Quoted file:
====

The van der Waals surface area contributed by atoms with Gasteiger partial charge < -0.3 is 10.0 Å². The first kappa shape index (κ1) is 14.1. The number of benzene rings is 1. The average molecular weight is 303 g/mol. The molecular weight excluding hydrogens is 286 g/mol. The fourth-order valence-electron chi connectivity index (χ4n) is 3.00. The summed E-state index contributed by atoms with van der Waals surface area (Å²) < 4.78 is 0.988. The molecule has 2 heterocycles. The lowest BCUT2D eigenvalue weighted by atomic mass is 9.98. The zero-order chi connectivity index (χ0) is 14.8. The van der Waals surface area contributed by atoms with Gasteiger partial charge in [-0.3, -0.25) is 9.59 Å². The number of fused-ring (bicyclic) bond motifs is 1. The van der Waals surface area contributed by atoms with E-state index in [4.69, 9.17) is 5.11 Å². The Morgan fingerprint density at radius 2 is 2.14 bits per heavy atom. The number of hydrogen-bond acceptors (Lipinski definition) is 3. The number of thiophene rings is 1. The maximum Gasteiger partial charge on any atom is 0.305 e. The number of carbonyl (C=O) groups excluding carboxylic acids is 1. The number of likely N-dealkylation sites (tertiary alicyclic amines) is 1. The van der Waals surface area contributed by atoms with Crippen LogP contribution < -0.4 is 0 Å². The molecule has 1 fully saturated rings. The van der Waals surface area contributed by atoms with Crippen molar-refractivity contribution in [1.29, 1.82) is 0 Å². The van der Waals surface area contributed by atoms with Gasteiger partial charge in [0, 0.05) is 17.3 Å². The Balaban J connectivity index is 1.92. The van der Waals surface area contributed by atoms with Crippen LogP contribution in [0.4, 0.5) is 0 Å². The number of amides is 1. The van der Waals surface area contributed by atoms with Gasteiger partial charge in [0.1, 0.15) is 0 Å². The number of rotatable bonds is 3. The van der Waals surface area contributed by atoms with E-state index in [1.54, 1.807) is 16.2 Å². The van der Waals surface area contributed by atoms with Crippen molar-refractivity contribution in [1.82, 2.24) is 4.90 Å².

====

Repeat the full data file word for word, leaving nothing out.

The van der Waals surface area contributed by atoms with Gasteiger partial charge < -0.3 is 10.0 Å². The first kappa shape index (κ1) is 14.1. The number of benzene rings is 1. The average molecular weight is 303 g/mol. The molecular weight excluding hydrogens is 286 g/mol. The fourth-order valence-electron chi connectivity index (χ4n) is 3.00. The summed E-state index contributed by atoms with van der Waals surface area (Å²) < 4.78 is 0.988. The molecule has 2 heterocycles. The lowest BCUT2D eigenvalue weighted by atomic mass is 9.98. The zero-order chi connectivity index (χ0) is 14.8. The van der Waals surface area contributed by atoms with Gasteiger partial charge in [-0.3, -0.25) is 9.59 Å². The number of fused-ring (bicyclic) bond motifs is 1. The van der Waals surface area contributed by atoms with E-state index in [4.69, 9.17) is 5.11 Å². The Morgan fingerprint density at radius 2 is 2.14 bits per heavy atom. The number of hydrogen-bond acceptors (Lipinski definition) is 3. The number of thiophene rings is 1. The maximum Gasteiger partial charge on any atom is 0.305 e. The number of carbonyl (C=O) groups excluding carboxylic acids is 1. The number of likely N-dealkylation sites (tertiary alicyclic amines) is 1. The van der Waals surface area contributed by atoms with Crippen LogP contribution < -0.4 is 0 Å². The molecule has 1 fully saturated rings. The van der Waals surface area contributed by atoms with Crippen molar-refractivity contribution in [1.29, 1.82) is 0 Å². The van der Waals surface area contributed by atoms with Gasteiger partial charge in [0, 0.05) is 17.3 Å². The Balaban J connectivity index is 1.92. The van der Waals surface area contributed by atoms with Crippen LogP contribution in [0.4, 0.5) is 0 Å². The number of amides is 1. The van der Waals surface area contributed by atoms with Gasteiger partial charge in [0.1, 0.15) is 0 Å². The number of rotatable bonds is 3. The van der Waals surface area contributed by atoms with E-state index in [1.54, 1.807) is 16.2 Å². The van der Waals surface area contributed by atoms with Crippen molar-refractivity contribution in [1.82, 2.24) is 4.90 Å².